Shares in internet search giant Google soared in after hours trading Wednesday after it reported second quarter earnings that blew past analysts' estimates.
It made $2.5 billion US, or $7.68 a share in the April-June period, a 36 per cent increase from $1.84 billion, or $5.71 per share, a year ago.
If not for costs covering employee stock, Google said it would have earned $8.74 per share. That figure topped the average analyst estimate of $7.84 per share.
It reported after the close of markets and in after hours trading, its shares rose as much as $66.86, or 12.6 per cent, to $595.80 on heavy volume of 2.4 million shares.
Revenue increased 32 per cent to $9 billion. After subtracting Google's advertising commissions, revenue stood at $6.9 billion. That also beat analyst projections of $6.54 billion in net revenue.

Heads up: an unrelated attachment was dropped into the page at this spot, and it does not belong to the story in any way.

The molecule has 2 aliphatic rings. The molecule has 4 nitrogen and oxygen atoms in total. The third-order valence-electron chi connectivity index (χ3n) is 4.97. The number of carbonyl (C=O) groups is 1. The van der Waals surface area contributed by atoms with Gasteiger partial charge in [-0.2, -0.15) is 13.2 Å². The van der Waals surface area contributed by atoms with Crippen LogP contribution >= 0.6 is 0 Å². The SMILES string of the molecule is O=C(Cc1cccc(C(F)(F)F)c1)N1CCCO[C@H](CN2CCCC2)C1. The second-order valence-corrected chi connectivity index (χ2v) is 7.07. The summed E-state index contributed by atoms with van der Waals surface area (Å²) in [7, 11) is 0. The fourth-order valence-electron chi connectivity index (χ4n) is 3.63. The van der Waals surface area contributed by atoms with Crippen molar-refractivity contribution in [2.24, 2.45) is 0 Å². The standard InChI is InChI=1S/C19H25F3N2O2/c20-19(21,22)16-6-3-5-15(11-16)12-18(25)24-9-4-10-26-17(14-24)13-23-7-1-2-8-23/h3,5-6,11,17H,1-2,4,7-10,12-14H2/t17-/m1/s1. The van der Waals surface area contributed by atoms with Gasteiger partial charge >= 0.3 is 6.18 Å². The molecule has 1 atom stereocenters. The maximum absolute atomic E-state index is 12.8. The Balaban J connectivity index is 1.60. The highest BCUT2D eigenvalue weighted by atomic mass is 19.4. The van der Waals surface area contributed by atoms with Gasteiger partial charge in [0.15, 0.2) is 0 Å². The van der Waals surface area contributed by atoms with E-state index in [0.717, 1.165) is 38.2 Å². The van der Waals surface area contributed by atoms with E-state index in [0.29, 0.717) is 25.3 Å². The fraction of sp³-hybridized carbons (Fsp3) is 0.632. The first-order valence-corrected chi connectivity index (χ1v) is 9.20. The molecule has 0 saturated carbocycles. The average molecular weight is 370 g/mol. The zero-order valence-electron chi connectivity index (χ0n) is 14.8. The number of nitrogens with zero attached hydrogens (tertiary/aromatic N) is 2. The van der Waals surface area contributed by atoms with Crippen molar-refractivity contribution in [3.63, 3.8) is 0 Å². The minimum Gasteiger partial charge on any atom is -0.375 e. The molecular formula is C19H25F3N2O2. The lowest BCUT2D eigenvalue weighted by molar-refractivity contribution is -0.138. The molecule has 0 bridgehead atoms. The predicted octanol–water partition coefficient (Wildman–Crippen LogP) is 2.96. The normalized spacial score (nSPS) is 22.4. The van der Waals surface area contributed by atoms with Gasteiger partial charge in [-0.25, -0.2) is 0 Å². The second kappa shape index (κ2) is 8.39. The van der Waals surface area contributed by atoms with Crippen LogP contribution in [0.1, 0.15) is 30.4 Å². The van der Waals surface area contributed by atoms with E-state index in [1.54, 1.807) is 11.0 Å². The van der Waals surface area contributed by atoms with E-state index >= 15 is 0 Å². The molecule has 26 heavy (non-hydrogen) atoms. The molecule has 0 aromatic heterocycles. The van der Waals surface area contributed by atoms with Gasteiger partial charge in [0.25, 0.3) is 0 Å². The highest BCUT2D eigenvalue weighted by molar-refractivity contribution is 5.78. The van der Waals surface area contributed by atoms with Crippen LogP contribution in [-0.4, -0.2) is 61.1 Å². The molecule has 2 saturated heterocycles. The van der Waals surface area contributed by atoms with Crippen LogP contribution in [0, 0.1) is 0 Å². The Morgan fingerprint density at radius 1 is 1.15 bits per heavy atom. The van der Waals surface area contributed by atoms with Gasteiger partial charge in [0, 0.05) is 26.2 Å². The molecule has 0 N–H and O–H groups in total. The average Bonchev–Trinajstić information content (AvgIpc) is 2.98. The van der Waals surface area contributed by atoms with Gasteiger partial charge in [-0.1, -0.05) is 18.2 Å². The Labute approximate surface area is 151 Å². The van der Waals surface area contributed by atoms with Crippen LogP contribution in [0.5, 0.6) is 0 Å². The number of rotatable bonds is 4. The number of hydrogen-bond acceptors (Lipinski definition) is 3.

It was the first full quarter since co-founder Larry Page took over as CEO.
Page delivered the impressive results even while standing by his vow to bring in more engineering talent and investing heavily in more data centres so that Google can keep expanding into new fields to make even more money in the future.
Google's newest venture, a Facebook-like social network called Plus, debuted two weeks ago and has grown quickly amid positive reviews.
Google added 2,452 employees in the second quarter, including 450 workers inherited as part of the company's $700 million purchase of airline fare tracker ITA Software.
Google has been facing stiff competition in online advertising threats from rivals Facebook and Groupon and an investigation by the U.S. Federal Trade Commission into whether it has used its dominance in the search market to limit competition.